- Selected for inclusion in Doody's Core Titles 2013, an essential collection development tool for health sciences libraries
- Integration of food issues with nutrition provides a unique perspective to disease prevention/control
- Material in the book is up-to-date with current research
- Individual sections of the book can be used for mini-courses or in-depth study
- Diversity of material makes this text useful for nutritional scientists and also for upper division nutrition course work
Nutrition in the Prevention and Treatment of Disease has been proving itself in the classroom for nearly 10 years and is praised as being accessible, applicable and a valuable textbook. It focuses specifically on the relationship between disease and nutrition, an area of ever increasing interest and concern as health care costs and availability continue to be an issue worldwide. Now reaching beyond just the individual healthcare concern, the potential for nutritional interventions to improve health status is also of heightened interest to public health professionals who are faced with an aging, obese, at-risk-of-diabetes population who may or may not have access to insurance. This textbook is the foundation of understanding how nutrition can be used to improve health status.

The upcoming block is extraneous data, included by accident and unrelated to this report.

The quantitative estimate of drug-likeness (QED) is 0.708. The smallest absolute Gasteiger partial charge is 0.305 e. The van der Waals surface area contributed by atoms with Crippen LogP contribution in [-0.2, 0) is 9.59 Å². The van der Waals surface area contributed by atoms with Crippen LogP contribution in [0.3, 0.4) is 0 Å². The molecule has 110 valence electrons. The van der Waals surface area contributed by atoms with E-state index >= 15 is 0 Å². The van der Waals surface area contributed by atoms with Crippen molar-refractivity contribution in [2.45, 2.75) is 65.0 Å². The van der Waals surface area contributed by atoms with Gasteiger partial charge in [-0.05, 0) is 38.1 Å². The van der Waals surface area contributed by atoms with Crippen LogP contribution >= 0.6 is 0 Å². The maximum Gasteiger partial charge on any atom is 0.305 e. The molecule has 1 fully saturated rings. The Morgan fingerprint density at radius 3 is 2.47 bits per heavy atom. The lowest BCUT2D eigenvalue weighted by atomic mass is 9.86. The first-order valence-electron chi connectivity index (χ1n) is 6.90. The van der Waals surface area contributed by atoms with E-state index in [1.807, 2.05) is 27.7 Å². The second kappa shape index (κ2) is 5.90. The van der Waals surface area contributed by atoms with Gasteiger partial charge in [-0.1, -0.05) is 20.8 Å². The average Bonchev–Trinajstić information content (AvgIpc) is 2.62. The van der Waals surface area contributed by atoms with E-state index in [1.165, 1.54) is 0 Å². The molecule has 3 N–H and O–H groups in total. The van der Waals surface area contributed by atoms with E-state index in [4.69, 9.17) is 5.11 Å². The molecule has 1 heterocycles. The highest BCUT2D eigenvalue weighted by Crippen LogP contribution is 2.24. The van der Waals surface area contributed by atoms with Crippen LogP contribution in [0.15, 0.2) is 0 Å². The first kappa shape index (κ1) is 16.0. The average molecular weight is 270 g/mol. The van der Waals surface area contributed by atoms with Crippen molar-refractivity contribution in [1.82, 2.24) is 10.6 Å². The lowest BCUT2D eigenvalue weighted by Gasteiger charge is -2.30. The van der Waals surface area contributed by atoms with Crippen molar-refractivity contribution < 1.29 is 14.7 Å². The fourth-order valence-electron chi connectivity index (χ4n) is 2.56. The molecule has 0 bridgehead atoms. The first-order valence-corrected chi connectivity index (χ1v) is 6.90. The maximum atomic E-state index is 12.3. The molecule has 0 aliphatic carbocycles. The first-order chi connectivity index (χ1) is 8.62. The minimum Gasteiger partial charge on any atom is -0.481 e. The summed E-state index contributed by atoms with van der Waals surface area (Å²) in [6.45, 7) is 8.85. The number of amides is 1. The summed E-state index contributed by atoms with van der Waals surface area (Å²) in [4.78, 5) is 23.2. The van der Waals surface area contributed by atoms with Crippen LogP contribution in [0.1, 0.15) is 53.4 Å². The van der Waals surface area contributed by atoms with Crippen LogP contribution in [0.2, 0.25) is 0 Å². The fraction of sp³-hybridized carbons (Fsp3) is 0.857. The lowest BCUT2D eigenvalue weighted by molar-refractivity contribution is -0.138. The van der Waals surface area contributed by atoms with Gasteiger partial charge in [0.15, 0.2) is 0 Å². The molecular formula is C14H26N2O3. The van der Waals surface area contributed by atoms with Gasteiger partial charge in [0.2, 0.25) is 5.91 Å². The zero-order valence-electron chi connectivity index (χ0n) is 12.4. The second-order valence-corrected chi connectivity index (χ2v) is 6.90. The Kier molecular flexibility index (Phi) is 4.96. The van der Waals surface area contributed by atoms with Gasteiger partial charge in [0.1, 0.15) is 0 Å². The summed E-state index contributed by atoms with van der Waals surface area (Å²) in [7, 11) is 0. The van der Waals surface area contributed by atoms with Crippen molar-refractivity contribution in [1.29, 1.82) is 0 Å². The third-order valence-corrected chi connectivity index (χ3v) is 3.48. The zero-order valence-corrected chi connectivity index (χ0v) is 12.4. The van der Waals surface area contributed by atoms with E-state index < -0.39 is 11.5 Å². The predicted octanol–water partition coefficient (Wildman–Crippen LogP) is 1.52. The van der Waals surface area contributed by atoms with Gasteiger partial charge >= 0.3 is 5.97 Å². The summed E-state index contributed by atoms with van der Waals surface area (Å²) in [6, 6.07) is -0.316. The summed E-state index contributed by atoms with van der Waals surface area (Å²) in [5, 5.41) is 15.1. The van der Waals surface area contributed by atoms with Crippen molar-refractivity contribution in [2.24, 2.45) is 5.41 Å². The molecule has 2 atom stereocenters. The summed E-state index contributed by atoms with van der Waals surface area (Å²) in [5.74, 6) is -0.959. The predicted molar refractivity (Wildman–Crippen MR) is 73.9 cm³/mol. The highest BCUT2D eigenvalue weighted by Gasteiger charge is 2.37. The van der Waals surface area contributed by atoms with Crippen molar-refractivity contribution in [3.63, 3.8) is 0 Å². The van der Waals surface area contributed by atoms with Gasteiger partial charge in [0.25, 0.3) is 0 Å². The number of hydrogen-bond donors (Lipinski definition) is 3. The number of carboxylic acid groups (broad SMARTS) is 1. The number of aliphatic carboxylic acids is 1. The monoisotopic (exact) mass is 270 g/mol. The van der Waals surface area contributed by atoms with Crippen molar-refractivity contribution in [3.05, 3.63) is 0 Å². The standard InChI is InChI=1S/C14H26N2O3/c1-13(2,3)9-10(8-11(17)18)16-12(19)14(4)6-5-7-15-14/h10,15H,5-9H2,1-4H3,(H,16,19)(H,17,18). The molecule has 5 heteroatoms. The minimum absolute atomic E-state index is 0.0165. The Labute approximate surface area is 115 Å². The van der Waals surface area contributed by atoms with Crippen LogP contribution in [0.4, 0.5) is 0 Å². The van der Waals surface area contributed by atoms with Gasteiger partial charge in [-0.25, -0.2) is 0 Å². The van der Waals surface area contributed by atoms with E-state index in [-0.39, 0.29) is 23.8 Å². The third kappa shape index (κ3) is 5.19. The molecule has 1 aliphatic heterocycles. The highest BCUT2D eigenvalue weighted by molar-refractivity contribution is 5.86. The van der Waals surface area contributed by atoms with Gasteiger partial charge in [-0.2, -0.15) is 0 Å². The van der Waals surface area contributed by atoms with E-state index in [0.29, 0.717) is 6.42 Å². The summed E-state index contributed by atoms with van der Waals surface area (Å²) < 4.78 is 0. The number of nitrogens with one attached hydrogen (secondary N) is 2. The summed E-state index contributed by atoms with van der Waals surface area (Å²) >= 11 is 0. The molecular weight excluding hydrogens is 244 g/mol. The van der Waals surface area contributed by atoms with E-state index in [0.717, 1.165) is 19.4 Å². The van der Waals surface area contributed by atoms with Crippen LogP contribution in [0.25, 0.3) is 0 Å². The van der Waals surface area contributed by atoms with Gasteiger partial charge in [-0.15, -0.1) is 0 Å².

New to this edition:
100% overall new material. 26 new authors or co-authors and all chapters have been completed updated
4 completely new chapters:
Surgery for Severe Obesity
Snacking and Energy Balance in Humans
Phytochemicals in the Prevention and Treatment of Obesity and Its Related Cancers
Bioavailability and Metabolism of Bioactive Compounds from Foods
New section on Dietary Bioactive Compounds for Health explores bioactive components present in edible plants of particular interest for the prevention of disease
New to the obesity section is a chapter on the management of patients who have undergone surgical treatment for obesity
Upper division undergraduates and graduate students in nutrition and dietetics; professional nutritionists, dieticians, epidemiologists, general practitioners, nurse practitioners, and family medicine physicians.